• Amend several definitions at 21 CFR § 860.3, including the definitions of Class I, Class II and Class III to reflect the key principle underlying device classification that a reasonable assurance of safety and effectiveness is necessary for all three classes, but that the level of regulation necessary to provide such assurance is specific to the level of risk.
  • Amend the definition of Class III to clarify which devices fall in this category.
  • Establish special controls for Class II devices by replacing the term “performance standards” in 21 CFR § 860.7.
  • Amend 21 CFR § 860.84 to remove from the classification process the requirement to answer the classification questionnaire and provide information using the supplemental data sheet.
  • Revise the procedure at 21 CFR § 860.130 to reflect the FDASIA requirement that devices reclassified under 513(e) of the Food, Drug and Cosmetic Act be reclassified using an administrative order procedure.
  • Revise the process under 21 CFR § 860.133 for the filing of a premarket approval for Class III preamendment devices to conform to FDASIA.

Comments to the proposed rule may be submitted in writing, or at www.regulations.gov, on or before June 23, 2014.

March Congressional Health Policy Hearings

Congressional panels continue to hold hearings to address various health policy issues, including the following:

Drug Companies are Reminded - FDA is Following Facebook

Our Life Sciences Legal Update blog reports today that the FDA’s Office of Prescription Drug Promotion has warned a Swiss drug company about statements the company made on its Facebook page, suggesting that consumers talk to their doctor about a drug without disclosing the risks associated with the product (risks serious enough to require a boxed warning on the label). The FDA action is a reminder that that FDA’s advertising and promotion rules apply regardless of how or where the product is promoted, and the FDA is monitoring social media sites for such activities. For more information, see the full post.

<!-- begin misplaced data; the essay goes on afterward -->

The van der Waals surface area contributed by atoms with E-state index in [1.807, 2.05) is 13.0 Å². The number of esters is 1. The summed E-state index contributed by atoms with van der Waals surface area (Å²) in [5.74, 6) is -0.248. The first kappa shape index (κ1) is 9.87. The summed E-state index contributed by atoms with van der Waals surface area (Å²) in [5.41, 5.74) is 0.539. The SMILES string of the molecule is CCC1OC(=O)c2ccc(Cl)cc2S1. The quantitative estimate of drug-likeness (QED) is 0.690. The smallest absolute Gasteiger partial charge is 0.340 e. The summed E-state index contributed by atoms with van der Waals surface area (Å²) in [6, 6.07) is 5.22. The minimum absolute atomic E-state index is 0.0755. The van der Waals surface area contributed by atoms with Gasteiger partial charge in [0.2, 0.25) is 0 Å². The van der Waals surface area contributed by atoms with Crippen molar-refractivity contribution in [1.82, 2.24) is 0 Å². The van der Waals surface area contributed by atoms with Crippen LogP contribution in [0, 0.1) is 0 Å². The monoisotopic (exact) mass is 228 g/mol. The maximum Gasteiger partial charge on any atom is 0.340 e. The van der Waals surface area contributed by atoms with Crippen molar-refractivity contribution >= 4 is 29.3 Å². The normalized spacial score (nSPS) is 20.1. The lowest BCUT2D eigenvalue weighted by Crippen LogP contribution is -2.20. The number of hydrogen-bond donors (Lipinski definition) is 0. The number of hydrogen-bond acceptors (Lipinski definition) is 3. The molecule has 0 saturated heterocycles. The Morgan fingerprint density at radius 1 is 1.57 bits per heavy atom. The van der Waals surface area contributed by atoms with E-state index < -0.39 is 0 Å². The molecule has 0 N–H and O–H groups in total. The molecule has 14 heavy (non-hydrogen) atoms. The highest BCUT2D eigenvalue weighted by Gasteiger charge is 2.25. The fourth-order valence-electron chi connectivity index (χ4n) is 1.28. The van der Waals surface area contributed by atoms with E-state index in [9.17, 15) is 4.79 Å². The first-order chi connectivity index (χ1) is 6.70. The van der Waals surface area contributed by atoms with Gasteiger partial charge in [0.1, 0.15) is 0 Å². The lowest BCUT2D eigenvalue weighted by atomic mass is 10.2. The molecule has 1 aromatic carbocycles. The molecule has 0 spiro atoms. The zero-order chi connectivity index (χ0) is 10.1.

There are HOW many calories in that? FDA Seeks Comments on Proposal to Update Nutrition Facts Food Label

As mentioned on our Life Sciences Legal Update blog, the Food and Drug Administration (FDA) announced today it has proposed significant updates to the Nutrition Facts label for foods intended to expand and highlight the information consumers need to make well-informed food choices.  FDA also is proposing changes to how serving sizes themselves are calculated. FDA will be accepting comments on the proposed regulations for 90 days.  To read the entire post, click here.

FDA to Overhaul an OTC System That "Isn't Working"

This post was written by Kevin M. Madagan and Jillian W. Riley

The Food and Drug Administration (FDA) has just announced that it will hold a public hearing March 25 and 26, 2014 to obtain input on the Agency’s current process for reviewing over-the-counter (OTC) drugs. This is a significant advancement in FDA’s long-standing plan to overhaul the OTC drug system. According to the announcement, the Agency’s OTC drug review “needs a critical examination at this juncture to examine whether and how to modernize its processes and regulatory framework.”